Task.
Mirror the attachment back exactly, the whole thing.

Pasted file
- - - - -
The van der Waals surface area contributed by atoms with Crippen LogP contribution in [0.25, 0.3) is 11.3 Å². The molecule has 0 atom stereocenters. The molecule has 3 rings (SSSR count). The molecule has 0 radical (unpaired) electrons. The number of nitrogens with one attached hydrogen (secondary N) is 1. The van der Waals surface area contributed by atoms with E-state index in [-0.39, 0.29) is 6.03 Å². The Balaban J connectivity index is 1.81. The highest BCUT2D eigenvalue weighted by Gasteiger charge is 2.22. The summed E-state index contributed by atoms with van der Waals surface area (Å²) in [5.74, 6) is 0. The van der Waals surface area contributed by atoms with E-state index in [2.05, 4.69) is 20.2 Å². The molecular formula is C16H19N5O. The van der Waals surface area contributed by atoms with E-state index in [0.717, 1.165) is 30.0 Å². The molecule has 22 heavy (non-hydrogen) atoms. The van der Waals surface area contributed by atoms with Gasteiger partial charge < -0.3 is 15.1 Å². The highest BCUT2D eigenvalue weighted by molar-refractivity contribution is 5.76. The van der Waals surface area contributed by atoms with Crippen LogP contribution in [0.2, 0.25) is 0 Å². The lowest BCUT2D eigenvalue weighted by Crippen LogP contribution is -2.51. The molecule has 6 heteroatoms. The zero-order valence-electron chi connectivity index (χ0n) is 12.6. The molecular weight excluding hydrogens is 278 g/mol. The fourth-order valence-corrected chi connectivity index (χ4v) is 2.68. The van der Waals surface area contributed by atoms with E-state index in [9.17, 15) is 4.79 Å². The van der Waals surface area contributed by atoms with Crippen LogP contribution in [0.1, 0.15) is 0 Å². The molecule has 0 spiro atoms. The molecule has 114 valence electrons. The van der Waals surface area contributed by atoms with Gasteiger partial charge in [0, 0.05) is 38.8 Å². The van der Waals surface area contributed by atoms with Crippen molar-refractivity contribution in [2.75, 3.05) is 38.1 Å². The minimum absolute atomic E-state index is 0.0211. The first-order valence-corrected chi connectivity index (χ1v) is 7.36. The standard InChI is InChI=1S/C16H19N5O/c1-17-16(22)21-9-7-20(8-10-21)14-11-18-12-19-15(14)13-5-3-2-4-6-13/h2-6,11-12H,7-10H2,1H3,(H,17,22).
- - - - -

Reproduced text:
The van der Waals surface area contributed by atoms with Crippen LogP contribution in [0.25, 0.3) is 11.3 Å². The molecule has 0 atom stereocenters. The molecule has 3 rings (SSSR count). The molecule has 0 radical (unpaired) electrons. The number of nitrogens with one attached hydrogen (secondary N) is 1. The van der Waals surface area contributed by atoms with E-state index in [-0.39, 0.29) is 6.03 Å². The Balaban J connectivity index is 1.81. The highest BCUT2D eigenvalue weighted by Gasteiger charge is 2.22. The summed E-state index contributed by atoms with van der Waals surface area (Å²) in [5.74, 6) is 0. The van der Waals surface area contributed by atoms with E-state index in [2.05, 4.69) is 20.2 Å². The molecular formula is C16H19N5O. The van der Waals surface area contributed by atoms with E-state index in [0.717, 1.165) is 30.0 Å². The molecule has 22 heavy (non-hydrogen) atoms. The van der Waals surface area contributed by atoms with Gasteiger partial charge < -0.3 is 15.1 Å². The highest BCUT2D eigenvalue weighted by molar-refractivity contribution is 5.76. The van der Waals surface area contributed by atoms with Crippen LogP contribution in [0.2, 0.25) is 0 Å². The lowest BCUT2D eigenvalue weighted by Crippen LogP contribution is -2.51. The molecule has 6 heteroatoms. The zero-order valence-electron chi connectivity index (χ0n) is 12.6. The molecular weight excluding hydrogens is 278 g/mol. The fourth-order valence-corrected chi connectivity index (χ4v) is 2.68. The van der Waals surface area contributed by atoms with E-state index in [9.17, 15) is 4.79 Å². The van der Waals surface area contributed by atoms with Crippen LogP contribution in [0.1, 0.15) is 0 Å². The molecule has 0 spiro atoms. The molecule has 114 valence electrons. The van der Waals surface area contributed by atoms with Gasteiger partial charge in [0, 0.05) is 38.8 Å². The van der Waals surface area contributed by atoms with Crippen molar-refractivity contribution in [2.75, 3.05) is 38.1 Å². The minimum absolute atomic E-state index is 0.0211. The first-order valence-corrected chi connectivity index (χ1v) is 7.36. The standard InChI is InChI=1S/C16H19N5O/c1-17-16(22)21-9-7-20(8-10-21)14-11-18-12-19-15(14)13-5-3-2-4-6-13/h2-6,11-12H,7-10H2,1H3,(H,17,22).